Interestingly I actually find making calls for business or calls to services much easier than calls to friends or to people who I know outside of their job. When I worked as an IT technician, and before that selling mobile phones, I could quite happily phone someone to answer or ask technical questions, or to organise something related to work. I think this is because such calls have a defined protocol, a script. I know that I will go through certain phrases and steps in order. I can also call people who I talk to a lot such as my parents or my wife. The problem for me comes when I have to call a friend where there is no script or protocol. In such situations I don’t know what will happen or what I should say and my anxiety kicks in. This gets worse when I am unsure how well a person knows me, or if a person will recognise me or remember me, or will want to speak to me. Then my anxiety gets very bad and I am most unlikely to actually make the phone call at all.

I also hate answerphones. My mind tells me that this is silly, because at least answerphones are machines not people and so I should be less anxious about the whole thing. What actually happens is that I prepare myself to talk to a person, go through the script in my head, only to get a message demanding that I explain myself RIGHT NOW. The result is that I panic and say something stupid, or I hang up.

This whole problem is complicated even more right now by the physical health problems that I have and by the anxiety and mental health problems that I have suffered from for the last three years. On days when my fatigue and pain or cognition are very bad I just cannot speak on the phone. I may lack the energy to speak, or be unable to make the connection from thoughts to voice, or unable to complete my thoughts. (Which means I might be happily tweeting or chatting online but unable to talk on the phone.) Holding the phone for too long can cause extra pain in my hands and arms and back, and talking for more than a few minutes is exhausting. On top of all that, now I also get anxious about being anxious, and receiving a phone call can send me into a panic, which is why I often ignore calls from numbers that I don’t know. Unfortunately this can lead to things like me ignoring calls from my wife when her bike has broken down and she has borrowed someone else’s phone!

Cough, cough

It’s been a couple of weeks since my last blog post. That’s because reality decided to reassert itself in my life and I’ve been reminded quite forcibly that I am, in fact, ill. I never seem to notice when my health has been good until afterwards when it goes bad again and then while I am stuck in bed I realise that I’ve been out of bed quite a lot in the preceding few weeks. I’ve acquired a cold and a cough that has now turned into a painful chest infection. The result is that I have spent the majority of my time in bed for the last two weeks and my days are punctuated by fits of coughing that leave me seriously dazed afterwards. I visited the doctor today and started antibiotics so hopefully it will clear up soon.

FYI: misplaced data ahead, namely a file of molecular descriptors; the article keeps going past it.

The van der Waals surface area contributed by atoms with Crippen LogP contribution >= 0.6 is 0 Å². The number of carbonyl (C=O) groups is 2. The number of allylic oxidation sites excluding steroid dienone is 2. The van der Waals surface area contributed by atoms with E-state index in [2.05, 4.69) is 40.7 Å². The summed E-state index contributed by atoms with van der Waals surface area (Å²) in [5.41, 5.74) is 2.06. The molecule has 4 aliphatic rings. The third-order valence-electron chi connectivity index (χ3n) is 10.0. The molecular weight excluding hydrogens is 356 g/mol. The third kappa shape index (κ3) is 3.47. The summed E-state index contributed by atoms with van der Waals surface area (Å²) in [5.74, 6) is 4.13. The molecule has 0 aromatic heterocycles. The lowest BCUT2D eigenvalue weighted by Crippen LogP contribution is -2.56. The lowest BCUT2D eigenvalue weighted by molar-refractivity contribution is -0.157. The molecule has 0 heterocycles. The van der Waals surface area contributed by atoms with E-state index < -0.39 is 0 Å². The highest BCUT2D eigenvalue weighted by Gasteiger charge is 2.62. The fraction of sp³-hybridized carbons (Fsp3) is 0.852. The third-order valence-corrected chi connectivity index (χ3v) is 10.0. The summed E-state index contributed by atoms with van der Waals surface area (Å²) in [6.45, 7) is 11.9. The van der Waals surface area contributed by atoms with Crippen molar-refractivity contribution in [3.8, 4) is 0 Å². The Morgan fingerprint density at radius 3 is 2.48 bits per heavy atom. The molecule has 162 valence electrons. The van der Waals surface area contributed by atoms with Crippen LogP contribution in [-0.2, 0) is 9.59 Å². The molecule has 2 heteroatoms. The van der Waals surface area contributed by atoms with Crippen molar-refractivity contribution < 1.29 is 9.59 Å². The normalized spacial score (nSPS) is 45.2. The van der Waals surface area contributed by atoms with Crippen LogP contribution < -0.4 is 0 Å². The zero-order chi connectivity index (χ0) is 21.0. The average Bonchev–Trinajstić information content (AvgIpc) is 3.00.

I haven’t been completely inactive though. I’ve visited my doctor, which is a fairly big effort in itself for me. I have had quite a few phone calls with my solicitor dealing with aspects of my case against the DWP, and been sent mountains of documents to read to do with that. I have been to my first parish council meeting as a councillor, and managed to get drafted onto the planning committee and been to a meeting of that too. (Not actually as much work as it sounds.) I have even managed a few hours of computer gaming recently, something which I haven’t been able to face much while my mental health has been bad. The majority of my time though has been spent trying to stay awake but not really managing to do much more than slump in bed and stare at twitter, too tired to even tweet much compared to a few weeks ago.

And on top of that, I’ve been sent an ESA50 form – Limited capability for work questionnaire. It had to happen eventually, it’s been nearly two years since my last work capability assessment. The form arrived a couple of weeks ago and I think I subconsciously chose to bury it under a mess of paperwork so that I didn’t have to think about it. Unfortunately that means that I haven’t got very long left to go through the soul-destroying process of filling it in. I had better drug myself up and go and get on with it instead of procrastinating through blogging.

Reassessing chronic illness

A thought occurred to me this morning. I know a hell of a lot of people who were labelled with the wrong diagnosis for years before receiving the correct diagnosis. Several people I know were diagnosed with ME before later discovering that they have EDS. Others have been told that their symptoms are somataform disorder (All in the head) and all further symptoms ignored even when life threatening. (Even somataform symptoms can be life threatening.) Plenty of people accumulate conditions and symptoms but never receive a further diagnosis for it, instead having everything attributed to the first illness or ignored. For example I had burning pain for a couple of years before being told that it was diabetic neuropathy rather than being caused by my ME.

The Scream - how chronic illness feels

Given that original diagnoses may be wrong, new symptoms may be missed, new tests and new treatments become available, and new research is undertaken, it makes sense to me that after a long period of chronic illness people should get a chance at uncovering new diagnoses and accessing new treatments. I would like to see patients automatically being offered a chance to start again with a blank slate after a decade of serious illness. A new GP (or perhaps two or three) would assess the patient, new tests would be run based on the latest research, and referrals to new specialists could be made. The latest treatments could then be offered. This could be life-changing for a huge number of people. It would be important for this to happen without referrence to notes except where life-threatening treatment needs to be maintained and without patients pointing the doctors towards their preferred diagnosis. There would also have to be patient choice and other safeguards at the heart of this.